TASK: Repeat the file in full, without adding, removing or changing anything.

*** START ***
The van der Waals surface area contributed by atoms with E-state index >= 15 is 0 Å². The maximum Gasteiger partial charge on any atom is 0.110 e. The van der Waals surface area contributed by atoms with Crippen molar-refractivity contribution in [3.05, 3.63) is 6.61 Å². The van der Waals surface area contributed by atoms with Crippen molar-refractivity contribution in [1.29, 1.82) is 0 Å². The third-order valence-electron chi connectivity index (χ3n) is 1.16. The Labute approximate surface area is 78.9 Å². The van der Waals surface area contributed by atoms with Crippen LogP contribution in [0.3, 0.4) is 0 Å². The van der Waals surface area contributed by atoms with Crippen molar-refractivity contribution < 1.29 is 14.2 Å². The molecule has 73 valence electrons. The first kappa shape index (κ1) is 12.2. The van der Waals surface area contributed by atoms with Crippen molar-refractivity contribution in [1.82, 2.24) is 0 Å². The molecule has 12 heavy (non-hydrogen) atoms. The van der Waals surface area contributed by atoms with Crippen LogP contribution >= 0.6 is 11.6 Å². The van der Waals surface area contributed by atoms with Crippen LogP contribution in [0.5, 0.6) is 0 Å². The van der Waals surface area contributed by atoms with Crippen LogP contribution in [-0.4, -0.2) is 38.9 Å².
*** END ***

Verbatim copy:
The van der Waals surface area contributed by atoms with E-state index >= 15 is 0 Å². The maximum Gasteiger partial charge on any atom is 0.110 e. The van der Waals surface area contributed by atoms with Crippen molar-refractivity contribution in [3.05, 3.63) is 6.61 Å². The van der Waals surface area contributed by atoms with Crippen molar-refractivity contribution in [1.29, 1.82) is 0 Å². The third-order valence-electron chi connectivity index (χ3n) is 1.16. The Labute approximate surface area is 78.9 Å². The van der Waals surface area contributed by atoms with Crippen LogP contribution in [0.3, 0.4) is 0 Å². The van der Waals surface area contributed by atoms with Crippen molar-refractivity contribution < 1.29 is 14.2 Å². The molecule has 73 valence electrons. The first kappa shape index (κ1) is 12.2. The van der Waals surface area contributed by atoms with Crippen molar-refractivity contribution in [1.82, 2.24) is 0 Å². The molecule has 12 heavy (non-hydrogen) atoms. The van der Waals surface area contributed by atoms with Crippen LogP contribution >= 0.6 is 11.6 Å². The van der Waals surface area contributed by atoms with Crippen LogP contribution in [0.5, 0.6) is 0 Å². The van der Waals surface area contributed by atoms with Crippen LogP contribution in [-0.4, -0.2) is 38.9 Å².